sequence's ends -- crucial to protein folding too?

Frank Küster geb. Fürst ffrank at rz.uni-potsdam.de
Sat Sep 21 12:17:22 EST 2002


"Artem Evdokimov" <AEVDOKIMOZ at cinci.rr.com> schrieb:

> > You're right. Things are always more complicated if you look closer. One
> > other example, kind of extreme, comes to my mind: Pro-domain assisted
> > folding, e.g. in alpha-lytic protease, which is less stable than the
> > unfolded form after the pro-domain has been cleaved.
> 
> Let's not forget concanavalin A which is expressed as a chain that undergoes
> cleavage and re-ligation with a large piece turned around :)

Is it turned around? I never had close look at the sequence or the
strucutre. But in the legume lectin reviews I read (and I read a couple
in the last months), they always say that it is circularly
permuted. That would mean that there is no change in the structure, only
the old termini are re-ligated and the new ones are free. The original
termini are very close to each other in the legume lectin monomer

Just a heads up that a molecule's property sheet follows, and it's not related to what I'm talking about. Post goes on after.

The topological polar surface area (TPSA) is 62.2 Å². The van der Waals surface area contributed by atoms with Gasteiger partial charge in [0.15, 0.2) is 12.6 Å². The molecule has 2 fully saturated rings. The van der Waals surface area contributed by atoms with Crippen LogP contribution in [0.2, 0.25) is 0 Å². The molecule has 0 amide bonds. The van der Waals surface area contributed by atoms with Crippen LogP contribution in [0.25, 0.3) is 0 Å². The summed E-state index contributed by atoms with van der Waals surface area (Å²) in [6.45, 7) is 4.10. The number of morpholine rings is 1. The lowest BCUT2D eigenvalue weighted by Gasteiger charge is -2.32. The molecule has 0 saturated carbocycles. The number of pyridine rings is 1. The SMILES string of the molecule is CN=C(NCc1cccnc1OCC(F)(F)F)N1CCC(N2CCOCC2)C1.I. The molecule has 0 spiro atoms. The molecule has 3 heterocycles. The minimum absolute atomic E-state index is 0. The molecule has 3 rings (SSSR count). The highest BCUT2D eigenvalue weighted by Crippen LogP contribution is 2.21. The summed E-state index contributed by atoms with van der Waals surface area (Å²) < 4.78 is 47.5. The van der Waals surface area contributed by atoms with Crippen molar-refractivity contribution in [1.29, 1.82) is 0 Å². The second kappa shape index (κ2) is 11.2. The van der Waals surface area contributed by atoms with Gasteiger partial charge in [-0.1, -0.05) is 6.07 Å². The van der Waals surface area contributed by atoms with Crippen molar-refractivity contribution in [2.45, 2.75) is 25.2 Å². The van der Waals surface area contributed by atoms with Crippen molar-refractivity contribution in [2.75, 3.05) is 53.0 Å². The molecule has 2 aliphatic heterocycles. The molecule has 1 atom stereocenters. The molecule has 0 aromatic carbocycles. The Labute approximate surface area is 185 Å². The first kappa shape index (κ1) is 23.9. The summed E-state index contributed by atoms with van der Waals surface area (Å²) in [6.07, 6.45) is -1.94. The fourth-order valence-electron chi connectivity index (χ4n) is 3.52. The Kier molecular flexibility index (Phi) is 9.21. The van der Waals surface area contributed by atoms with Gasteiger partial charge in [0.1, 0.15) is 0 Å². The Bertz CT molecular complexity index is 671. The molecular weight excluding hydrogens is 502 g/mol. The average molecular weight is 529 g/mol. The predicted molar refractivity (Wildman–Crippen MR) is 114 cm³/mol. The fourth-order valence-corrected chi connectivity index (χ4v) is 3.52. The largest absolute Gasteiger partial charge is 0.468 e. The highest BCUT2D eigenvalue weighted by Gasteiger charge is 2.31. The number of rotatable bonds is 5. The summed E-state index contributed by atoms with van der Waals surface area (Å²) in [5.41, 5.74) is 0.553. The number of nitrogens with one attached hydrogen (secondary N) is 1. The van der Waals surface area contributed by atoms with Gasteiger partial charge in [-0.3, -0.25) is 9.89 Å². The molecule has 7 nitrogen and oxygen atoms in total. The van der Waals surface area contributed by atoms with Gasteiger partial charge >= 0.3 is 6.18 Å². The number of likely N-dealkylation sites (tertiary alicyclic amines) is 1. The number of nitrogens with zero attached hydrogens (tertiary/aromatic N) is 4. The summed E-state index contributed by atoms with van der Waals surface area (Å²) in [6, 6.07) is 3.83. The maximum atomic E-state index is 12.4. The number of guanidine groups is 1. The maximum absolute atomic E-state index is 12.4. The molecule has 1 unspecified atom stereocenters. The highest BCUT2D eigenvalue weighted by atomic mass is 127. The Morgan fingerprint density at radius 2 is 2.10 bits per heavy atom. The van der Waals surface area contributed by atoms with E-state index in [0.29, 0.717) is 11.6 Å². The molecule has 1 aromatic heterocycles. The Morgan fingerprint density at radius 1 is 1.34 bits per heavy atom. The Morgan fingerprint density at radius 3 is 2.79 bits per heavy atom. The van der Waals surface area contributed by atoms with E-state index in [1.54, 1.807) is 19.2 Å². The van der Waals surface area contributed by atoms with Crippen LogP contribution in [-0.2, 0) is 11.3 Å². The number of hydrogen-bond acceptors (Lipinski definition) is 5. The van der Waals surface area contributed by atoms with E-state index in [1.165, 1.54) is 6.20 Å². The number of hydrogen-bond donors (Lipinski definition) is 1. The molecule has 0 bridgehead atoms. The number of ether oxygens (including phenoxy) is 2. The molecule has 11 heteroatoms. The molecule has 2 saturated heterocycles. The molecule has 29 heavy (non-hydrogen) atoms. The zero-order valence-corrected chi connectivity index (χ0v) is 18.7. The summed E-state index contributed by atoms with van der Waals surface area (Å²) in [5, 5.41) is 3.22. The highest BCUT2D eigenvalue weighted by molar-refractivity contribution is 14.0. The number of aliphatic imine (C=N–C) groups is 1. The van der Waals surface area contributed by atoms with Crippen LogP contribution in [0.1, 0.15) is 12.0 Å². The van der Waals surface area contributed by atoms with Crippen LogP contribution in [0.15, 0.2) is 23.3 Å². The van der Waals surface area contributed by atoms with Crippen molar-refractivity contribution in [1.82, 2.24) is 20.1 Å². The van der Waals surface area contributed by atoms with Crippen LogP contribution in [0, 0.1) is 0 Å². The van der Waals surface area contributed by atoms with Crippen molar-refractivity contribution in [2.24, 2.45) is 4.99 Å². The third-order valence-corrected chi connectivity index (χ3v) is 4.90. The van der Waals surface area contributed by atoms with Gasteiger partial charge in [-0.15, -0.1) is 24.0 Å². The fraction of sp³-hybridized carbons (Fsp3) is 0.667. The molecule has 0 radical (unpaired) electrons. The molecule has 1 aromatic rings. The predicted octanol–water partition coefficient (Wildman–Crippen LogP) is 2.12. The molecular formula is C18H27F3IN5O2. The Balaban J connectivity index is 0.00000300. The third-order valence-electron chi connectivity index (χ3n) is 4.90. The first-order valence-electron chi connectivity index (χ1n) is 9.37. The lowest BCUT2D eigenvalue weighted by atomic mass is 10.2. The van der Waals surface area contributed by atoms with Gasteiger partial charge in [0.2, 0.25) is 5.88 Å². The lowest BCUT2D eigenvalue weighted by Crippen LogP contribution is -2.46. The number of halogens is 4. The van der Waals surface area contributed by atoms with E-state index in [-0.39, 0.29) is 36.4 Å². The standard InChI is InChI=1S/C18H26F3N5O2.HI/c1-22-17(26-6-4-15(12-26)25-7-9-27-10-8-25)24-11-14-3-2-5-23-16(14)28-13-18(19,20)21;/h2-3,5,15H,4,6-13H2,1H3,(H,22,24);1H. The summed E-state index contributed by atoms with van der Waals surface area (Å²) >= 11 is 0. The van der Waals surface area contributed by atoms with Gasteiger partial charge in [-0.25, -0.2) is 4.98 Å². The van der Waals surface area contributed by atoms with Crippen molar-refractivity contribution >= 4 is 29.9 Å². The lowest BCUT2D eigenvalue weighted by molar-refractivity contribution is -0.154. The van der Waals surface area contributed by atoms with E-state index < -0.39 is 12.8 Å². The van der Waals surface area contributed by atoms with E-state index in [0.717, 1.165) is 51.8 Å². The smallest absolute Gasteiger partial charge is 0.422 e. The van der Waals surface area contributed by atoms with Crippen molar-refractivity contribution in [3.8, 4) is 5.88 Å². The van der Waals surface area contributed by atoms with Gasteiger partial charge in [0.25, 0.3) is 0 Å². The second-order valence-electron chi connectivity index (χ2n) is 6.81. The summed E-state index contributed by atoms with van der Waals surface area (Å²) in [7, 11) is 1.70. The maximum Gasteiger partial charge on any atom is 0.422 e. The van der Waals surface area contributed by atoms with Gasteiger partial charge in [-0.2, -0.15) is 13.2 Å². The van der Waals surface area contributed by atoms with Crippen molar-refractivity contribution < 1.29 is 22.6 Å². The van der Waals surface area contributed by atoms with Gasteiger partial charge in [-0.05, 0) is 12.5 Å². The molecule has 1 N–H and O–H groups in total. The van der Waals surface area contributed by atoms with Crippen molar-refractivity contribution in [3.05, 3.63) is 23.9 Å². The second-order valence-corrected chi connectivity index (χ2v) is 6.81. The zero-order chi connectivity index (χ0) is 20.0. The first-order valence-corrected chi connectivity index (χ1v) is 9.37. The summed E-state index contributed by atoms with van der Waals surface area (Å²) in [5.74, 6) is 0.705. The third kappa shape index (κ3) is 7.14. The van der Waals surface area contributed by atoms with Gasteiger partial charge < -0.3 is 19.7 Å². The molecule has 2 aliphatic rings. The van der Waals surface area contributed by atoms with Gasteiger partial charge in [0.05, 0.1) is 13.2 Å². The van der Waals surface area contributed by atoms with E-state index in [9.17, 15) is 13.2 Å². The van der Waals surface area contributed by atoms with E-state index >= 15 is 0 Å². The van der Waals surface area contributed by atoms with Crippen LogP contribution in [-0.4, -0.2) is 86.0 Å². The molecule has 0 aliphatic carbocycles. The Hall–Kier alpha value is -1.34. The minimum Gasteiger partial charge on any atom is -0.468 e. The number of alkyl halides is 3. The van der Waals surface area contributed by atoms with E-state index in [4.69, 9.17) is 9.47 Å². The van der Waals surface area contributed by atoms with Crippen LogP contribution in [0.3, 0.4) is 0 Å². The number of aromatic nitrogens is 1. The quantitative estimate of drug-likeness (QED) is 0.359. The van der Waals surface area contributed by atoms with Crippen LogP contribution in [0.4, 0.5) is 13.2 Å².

(separated just by a "non-existing" beta-turn). 

I think nobody knows which effect this procedure has on ConA folding,
because it folds first, and I am not aware of any in vitro study on ConA
folding. There are unfolding studies, mainly from the Surolia group,
that use scanning calorimetry and urea (or guanidinium?) unfolding. But
in the DSC case, it is controversial if their interpretation is right
(see Marcos, ..., Shnyrov 1999 in FEBS Lett). And as for the denaturant
induced stuff, I strongly believe they only watched unfolding kinetics,
not an unfolding equilibrium. Therefore, their quantitative
interpretation is at least questionable. 

Bye, Frank
-- 
sigmentation fault



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